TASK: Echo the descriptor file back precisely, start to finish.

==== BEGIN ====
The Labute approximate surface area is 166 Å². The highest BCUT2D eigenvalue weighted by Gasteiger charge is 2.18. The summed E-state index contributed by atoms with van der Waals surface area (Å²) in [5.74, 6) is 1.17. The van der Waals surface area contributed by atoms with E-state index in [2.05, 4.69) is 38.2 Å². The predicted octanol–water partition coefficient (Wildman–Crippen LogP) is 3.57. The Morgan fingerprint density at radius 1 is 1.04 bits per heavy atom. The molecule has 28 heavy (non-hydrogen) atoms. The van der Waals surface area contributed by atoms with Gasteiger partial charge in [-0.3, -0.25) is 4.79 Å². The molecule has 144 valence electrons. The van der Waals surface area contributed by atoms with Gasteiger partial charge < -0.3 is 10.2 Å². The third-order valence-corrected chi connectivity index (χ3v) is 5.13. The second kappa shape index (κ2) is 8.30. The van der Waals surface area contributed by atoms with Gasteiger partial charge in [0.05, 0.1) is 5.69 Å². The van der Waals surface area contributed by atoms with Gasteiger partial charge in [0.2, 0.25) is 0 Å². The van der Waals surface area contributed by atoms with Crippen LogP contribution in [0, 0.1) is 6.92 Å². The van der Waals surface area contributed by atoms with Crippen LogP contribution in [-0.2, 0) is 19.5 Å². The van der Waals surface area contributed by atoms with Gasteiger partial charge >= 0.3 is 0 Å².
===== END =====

The Labute approximate surface area is 166 Å². The highest BCUT2D eigenvalue weighted by Gasteiger charge is 2.18. The summed E-state index contributed by atoms with van der Waals surface area (Å²) in [5.74, 6) is 1.17. The van der Waals surface area contributed by atoms with E-state index in [2.05, 4.69) is 38.2 Å². The predicted octanol–water partition coefficient (Wildman–Crippen LogP) is 3.57. The Morgan fingerprint density at radius 1 is 1.04 bits per heavy atom. The molecule has 28 heavy (non-hydrogen) atoms. The van der Waals surface area contributed by atoms with Gasteiger partial charge in [-0.3, -0.25) is 4.79 Å². The molecule has 144 valence electrons. The van der Waals surface area contributed by atoms with Gasteiger partial charge < -0.3 is 10.2 Å². The third-order valence-corrected chi connectivity index (χ3v) is 5.13. The second kappa shape index (κ2) is 8.30. The van der Waals surface area contributed by atoms with Gasteiger partial charge in [0.05, 0.1) is 5.69 Å². The van der Waals surface area contributed by atoms with Gasteiger partial charge in [0.2, 0.25) is 0 Å². The van der Waals surface area contributed by atoms with Crippen LogP contribution in [0, 0.1) is 6.92 Å². The van der Waals surface area contributed by atoms with Crippen LogP contribution in [-0.2, 0) is 19.5 Å². The van der Waals surface area contributed by atoms with Gasteiger partial charge >= 0.3 is 0 Å².